There is strong evidence that statins are effective for treating Cardiovascular Disease in the early stages and in patients who are at risk, but who have not been diagnosed with Cardiovascular Disease.
Doctors often prescribe statin medications for people with high cholesterol to reduce their risk of heart attacks or strokes.
And, while statins are highly effective, they have been linked to muscle pain, digestive problems and mental fuzziness in some people and may (rarely) cause liver damage.
Elevated cholesterol levels in your blood increase your risk of heart attacks and strokes.
Because statin medications block a substance your liver needs to make cholesterol, it causes your liver to remove cholesterol from your blood.
Although they are commonly used to lower cholesterol, ongoing studies have shown that there are some other benefits to prescribing them for high-risk patients or those with a current diagnosis of heart disease.
Some of the additional benefits include:
- Reducing the size of “plaques” which are hardened areas made of fat and cholesterol that clog the arteries
- Making these plaques more stable so that they don’t burst open and cause a heart attack
- Reducing inflammation, which is believed to be part of the plaque formation and of it bursting open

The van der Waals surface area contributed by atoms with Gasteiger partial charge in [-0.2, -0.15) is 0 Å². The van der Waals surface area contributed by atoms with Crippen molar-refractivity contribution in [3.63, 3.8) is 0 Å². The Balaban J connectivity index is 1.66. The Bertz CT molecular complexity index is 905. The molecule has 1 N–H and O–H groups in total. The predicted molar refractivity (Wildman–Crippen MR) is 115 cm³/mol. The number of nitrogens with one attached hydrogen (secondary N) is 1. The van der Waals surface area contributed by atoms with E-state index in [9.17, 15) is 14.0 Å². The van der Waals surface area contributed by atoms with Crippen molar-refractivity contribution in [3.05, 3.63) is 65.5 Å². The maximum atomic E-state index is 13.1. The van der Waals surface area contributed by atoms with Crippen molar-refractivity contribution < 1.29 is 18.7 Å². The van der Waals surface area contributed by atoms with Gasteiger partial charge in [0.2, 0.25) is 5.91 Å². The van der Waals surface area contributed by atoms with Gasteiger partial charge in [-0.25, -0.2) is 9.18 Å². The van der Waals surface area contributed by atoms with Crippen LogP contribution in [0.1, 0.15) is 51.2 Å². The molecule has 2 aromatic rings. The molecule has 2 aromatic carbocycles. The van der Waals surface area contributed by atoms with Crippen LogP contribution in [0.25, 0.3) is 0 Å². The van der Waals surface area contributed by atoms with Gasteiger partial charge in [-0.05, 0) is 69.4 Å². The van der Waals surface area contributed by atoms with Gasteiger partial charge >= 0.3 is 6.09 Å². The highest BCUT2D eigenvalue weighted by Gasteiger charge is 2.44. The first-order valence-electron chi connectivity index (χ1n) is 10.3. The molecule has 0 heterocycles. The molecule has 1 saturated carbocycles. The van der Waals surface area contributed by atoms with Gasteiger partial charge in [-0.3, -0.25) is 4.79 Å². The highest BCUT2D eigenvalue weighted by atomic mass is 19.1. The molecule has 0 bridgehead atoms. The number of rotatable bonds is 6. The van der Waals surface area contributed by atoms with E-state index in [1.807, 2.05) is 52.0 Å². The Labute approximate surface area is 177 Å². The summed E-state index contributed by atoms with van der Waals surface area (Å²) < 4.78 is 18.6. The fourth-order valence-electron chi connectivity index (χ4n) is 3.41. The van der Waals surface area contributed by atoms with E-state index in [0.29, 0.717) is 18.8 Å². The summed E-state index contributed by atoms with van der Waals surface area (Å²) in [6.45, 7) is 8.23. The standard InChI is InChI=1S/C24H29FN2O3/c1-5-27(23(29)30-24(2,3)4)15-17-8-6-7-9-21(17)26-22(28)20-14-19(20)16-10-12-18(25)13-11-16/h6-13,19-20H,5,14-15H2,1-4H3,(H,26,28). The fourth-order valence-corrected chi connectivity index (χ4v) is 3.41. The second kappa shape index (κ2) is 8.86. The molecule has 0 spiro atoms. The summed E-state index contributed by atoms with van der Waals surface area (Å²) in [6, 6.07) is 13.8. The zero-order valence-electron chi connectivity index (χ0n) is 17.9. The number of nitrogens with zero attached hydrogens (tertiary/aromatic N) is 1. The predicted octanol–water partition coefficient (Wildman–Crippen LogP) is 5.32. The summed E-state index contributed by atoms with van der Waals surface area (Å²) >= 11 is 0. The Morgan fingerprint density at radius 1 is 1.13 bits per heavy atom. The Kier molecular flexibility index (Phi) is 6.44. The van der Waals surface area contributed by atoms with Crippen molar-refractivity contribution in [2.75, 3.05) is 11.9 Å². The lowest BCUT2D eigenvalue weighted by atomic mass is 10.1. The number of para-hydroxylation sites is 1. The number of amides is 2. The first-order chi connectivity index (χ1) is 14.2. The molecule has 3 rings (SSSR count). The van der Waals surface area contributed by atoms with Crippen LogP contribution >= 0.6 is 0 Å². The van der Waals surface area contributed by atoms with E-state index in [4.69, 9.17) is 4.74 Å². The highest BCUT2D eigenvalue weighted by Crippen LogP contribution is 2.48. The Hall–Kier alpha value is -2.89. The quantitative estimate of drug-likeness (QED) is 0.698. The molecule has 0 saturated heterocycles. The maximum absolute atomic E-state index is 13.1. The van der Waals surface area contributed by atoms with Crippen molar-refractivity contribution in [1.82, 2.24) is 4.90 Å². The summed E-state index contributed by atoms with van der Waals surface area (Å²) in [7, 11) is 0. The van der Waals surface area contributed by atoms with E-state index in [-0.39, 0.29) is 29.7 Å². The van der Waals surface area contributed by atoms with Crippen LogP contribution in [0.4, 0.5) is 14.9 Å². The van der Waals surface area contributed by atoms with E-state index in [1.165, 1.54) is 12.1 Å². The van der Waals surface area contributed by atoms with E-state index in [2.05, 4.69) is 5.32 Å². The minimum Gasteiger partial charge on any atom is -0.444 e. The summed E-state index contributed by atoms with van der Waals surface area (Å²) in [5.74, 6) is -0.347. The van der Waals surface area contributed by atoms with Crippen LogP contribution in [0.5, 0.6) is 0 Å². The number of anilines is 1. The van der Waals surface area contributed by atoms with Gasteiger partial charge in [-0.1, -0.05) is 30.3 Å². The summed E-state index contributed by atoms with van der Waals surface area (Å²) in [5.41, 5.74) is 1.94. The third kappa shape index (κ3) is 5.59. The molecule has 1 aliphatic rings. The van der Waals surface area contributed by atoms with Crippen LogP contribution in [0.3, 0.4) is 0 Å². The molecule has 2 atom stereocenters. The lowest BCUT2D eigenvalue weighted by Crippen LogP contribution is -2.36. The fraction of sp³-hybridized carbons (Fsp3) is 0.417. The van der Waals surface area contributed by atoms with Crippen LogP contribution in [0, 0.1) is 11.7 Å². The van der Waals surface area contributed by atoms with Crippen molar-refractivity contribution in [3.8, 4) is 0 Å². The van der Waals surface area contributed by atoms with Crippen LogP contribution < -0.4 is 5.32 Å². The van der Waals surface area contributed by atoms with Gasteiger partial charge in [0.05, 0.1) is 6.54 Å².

- Reducing the formation of blood clots, which is the cause of most heart attacks, when they form in the area where the plaque forms
- Improving the overall health of the blood vessels
The following are the most commonly prescribed statin medications:
- Lipitor (atorvastatin)
- Lescol (fluvastatin)
- Mevacor (lovastatin)
- Livalo (pitavastatin)
- Pravachol (pravastatin)
- Zocor (simvastatin)
- Crestor (rosuvastatin)
Unfortunately, these medications are not without side effects.
- The most common side effects are gastrointestinal, such as nausea, gas, upset stomach.
- Less common are headaches, dizziness, rash, and sleep disturbances.
- Approximately 5-10% of patients report muscle pain or weakness.
In most cases, the symptoms go away once the statins are stopped or if the dose is reduced. Often all it takes is switching to a different statin medication.
- There is some evidence that statins may also increase the risk of Diabetes Type II in postmenopausal women.
Reduce your risks whatever it takes:
- Control your weight
- Eat a heart-healthy diet
- Get plenty of regular exercises
- Stop smoking
- Keep your blood pressure within normal limits
Not only will these steps keep your cholesterol level where it needs to be, but even if it’s higher than normal, they’ll help to cut it, and along with it, significantly lower your risk of heart disease.
Stay Informed For Better Health!
➡ Cardiovascular Disease-Head To Toe